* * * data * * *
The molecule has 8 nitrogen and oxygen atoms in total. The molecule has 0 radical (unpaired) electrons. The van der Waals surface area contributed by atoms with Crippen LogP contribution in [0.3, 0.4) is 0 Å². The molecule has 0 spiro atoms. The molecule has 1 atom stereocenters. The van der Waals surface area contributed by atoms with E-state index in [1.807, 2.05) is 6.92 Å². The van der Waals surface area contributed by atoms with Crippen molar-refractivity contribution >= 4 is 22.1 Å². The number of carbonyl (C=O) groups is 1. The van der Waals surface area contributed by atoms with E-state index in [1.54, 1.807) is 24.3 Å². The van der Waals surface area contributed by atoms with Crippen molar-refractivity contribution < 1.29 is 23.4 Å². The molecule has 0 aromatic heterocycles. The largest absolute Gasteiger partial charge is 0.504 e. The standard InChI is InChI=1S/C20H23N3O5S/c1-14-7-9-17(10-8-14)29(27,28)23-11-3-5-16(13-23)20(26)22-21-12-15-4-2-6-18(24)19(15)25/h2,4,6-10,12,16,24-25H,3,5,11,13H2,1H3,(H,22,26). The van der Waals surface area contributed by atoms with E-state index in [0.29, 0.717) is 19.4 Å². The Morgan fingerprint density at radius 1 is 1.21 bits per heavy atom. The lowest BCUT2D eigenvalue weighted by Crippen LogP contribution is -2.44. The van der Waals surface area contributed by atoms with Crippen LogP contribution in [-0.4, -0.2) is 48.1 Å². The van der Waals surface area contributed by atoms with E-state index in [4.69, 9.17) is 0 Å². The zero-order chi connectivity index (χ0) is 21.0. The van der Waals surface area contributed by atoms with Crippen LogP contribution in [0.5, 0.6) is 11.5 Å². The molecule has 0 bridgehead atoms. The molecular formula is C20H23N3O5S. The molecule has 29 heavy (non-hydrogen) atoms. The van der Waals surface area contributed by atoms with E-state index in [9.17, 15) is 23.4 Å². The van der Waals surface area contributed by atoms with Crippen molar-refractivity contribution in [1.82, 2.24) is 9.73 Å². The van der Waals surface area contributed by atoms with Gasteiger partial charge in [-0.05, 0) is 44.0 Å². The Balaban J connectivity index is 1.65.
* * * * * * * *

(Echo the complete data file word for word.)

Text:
The molecule has 8 nitrogen and oxygen atoms in total. The molecule has 0 radical (unpaired) electrons. The van der Waals surface area contributed by atoms with Crippen LogP contribution in [0.3, 0.4) is 0 Å². The molecule has 0 spiro atoms. The molecule has 1 atom stereocenters. The van der Waals surface area contributed by atoms with E-state index in [1.807, 2.05) is 6.92 Å². The van der Waals surface area contributed by atoms with Crippen molar-refractivity contribution >= 4 is 22.1 Å². The number of carbonyl (C=O) groups is 1. The van der Waals surface area contributed by atoms with E-state index in [1.54, 1.807) is 24.3 Å². The van der Waals surface area contributed by atoms with Crippen molar-refractivity contribution < 1.29 is 23.4 Å². The molecule has 0 aromatic heterocycles. The largest absolute Gasteiger partial charge is 0.504 e. The standard InChI is InChI=1S/C20H23N3O5S/c1-14-7-9-17(10-8-14)29(27,28)23-11-3-5-16(13-23)20(26)22-21-12-15-4-2-6-18(24)19(15)25/h2,4,6-10,12,16,24-25H,3,5,11,13H2,1H3,(H,22,26). The van der Waals surface area contributed by atoms with E-state index in [0.29, 0.717) is 19.4 Å². The Morgan fingerprint density at radius 1 is 1.21 bits per heavy atom. The lowest BCUT2D eigenvalue weighted by Crippen LogP contribution is -2.44. The van der Waals surface area contributed by atoms with Crippen LogP contribution in [-0.4, -0.2) is 48.1 Å². The van der Waals surface area contributed by atoms with E-state index in [4.69, 9.17) is 0 Å². The zero-order chi connectivity index (χ0) is 21.0. The van der Waals surface area contributed by atoms with Crippen LogP contribution in [0.5, 0.6) is 11.5 Å². The molecule has 0 bridgehead atoms. The molecular formula is C20H23N3O5S. The molecule has 29 heavy (non-hydrogen) atoms. The van der Waals surface area contributed by atoms with E-state index in [9.17, 15) is 23.4 Å². The van der Waals surface area contributed by atoms with Crippen molar-refractivity contribution in [1.82, 2.24) is 9.73 Å². The van der Waals surface area contributed by atoms with Gasteiger partial charge in [-0.05, 0) is 44.0 Å². The Balaban J connectivity index is 1.65.